Florida’s insurance commissioner has the unfettered ability to affect the cost of living in the state. From the property insurance policy of every homeowner, to the workers’ compensation plans of every employer, to millions of automobile, life insurance, medical malpractice and health care claims, the insurance commissioner has the final say on how much those rates will rise, and how much they fall — if at all.
The 262-person Office of Insurance Regulation touches nearly every aspect of life in Florida, from birth to death. It acts as the state’s financial sleuth, deciding if every one of those companies is financially sound enough to take on new customers, and when they are troubled enough to be shut down.
And with the stroke of a pen — and within the confines of the policies written by the Florida Legislature — the commissioner has the final say on which losses customers will pay — and which ones insurance companies must reimburse.
For the last 13 years, the job has been held by Kevin McCarty, a 27-year state bureaucrat, lawyer and graduate of the University of Florida, who steered Florida’s complex insurance market past so many obstacles he has become one of the most recognized experts in managing catastrophe in the country.
On Tuesday, McCarty, 57, will officially retire from the agency, to be replaced by David Altmaier, 34, McCarty’s deputy commissioner for Property Casualty Insurance. But for the last four months, the two Cabinet officials who by law must agree on McCarty’s successor — Gov. Rick Scott and Chief Financial Officer Jeff Atwater — were locked in an unprecedented feud over whose candidate will replace him.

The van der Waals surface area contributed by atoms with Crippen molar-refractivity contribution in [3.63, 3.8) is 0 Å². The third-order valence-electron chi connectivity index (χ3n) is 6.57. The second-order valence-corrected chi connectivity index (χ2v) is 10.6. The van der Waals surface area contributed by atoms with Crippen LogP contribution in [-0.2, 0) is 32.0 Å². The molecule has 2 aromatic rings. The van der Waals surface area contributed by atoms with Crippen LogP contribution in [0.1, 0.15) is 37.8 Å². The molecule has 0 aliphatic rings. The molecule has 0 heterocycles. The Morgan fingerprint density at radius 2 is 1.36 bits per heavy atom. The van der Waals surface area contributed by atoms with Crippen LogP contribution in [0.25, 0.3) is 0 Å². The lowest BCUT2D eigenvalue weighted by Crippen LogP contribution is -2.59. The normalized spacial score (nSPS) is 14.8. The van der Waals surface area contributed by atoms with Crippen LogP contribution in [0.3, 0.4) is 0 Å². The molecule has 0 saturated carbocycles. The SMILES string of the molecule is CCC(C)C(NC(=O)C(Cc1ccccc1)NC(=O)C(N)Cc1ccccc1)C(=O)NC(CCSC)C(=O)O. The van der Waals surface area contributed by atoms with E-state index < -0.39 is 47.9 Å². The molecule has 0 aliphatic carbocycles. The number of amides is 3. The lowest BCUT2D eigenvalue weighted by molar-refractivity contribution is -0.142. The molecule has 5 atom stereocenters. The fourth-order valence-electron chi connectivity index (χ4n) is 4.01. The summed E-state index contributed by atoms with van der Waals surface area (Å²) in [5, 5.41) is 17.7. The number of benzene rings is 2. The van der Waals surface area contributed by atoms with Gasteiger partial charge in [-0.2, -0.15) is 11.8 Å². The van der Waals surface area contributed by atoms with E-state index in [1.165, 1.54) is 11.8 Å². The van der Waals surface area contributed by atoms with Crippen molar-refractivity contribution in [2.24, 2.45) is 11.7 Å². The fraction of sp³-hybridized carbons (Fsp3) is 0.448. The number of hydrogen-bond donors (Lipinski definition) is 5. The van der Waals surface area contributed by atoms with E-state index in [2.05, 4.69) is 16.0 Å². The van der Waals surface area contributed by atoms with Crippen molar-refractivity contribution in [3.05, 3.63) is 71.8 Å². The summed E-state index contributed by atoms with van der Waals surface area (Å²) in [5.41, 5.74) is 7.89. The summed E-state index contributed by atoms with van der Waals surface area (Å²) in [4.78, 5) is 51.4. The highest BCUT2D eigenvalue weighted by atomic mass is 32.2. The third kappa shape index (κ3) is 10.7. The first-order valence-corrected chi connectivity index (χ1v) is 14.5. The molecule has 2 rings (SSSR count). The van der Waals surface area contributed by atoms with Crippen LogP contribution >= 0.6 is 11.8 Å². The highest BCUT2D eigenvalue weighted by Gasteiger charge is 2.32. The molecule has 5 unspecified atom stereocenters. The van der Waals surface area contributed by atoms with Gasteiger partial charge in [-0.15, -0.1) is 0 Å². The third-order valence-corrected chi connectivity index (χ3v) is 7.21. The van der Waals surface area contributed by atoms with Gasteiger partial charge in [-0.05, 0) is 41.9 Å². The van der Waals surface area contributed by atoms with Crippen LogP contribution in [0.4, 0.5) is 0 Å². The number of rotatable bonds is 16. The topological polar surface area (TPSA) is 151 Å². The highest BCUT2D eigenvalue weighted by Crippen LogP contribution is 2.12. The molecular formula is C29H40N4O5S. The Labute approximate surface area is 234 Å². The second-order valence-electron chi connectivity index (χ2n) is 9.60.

The standoff underscored the political potency of the job, which not only impacts people’s pocketbooks but is a crucial cog in the state’s economic engine. More here.
From Associated Press:
Hundreds of thousands of homeowners in coastal and flood-prone areas would win protection from sharply higher federal flood insurance premiums under legislation muscled through the Senate on Thursday after angry constituents inundated Capitol Hill with complaints.
The 67-32 vote reflects widespread alarm about changes enacted two years ago to shore up the program's finances. In many cases the changes produced unexpected, sky-high insurance rates that are unaffordable for many homeowners in flood-prone areas whose insurance has historically been subsidized by the government and other policyholders.
"Something is just terribly wrong when homeowners are more worried about raging flood premiums than they are about raging floods," said Sen. Jeff Merkley, D-Ore.
The bill would delay for up to four years huge premium increases that are supposed to phase in next year and beyond under new and updated government flood maps. It also would allow homeowners to pass below-cost policies on to people who buy their homes. People who have recently bought homes and face sharp, immediate jumps in their premiums would see those increases rolled back. More here.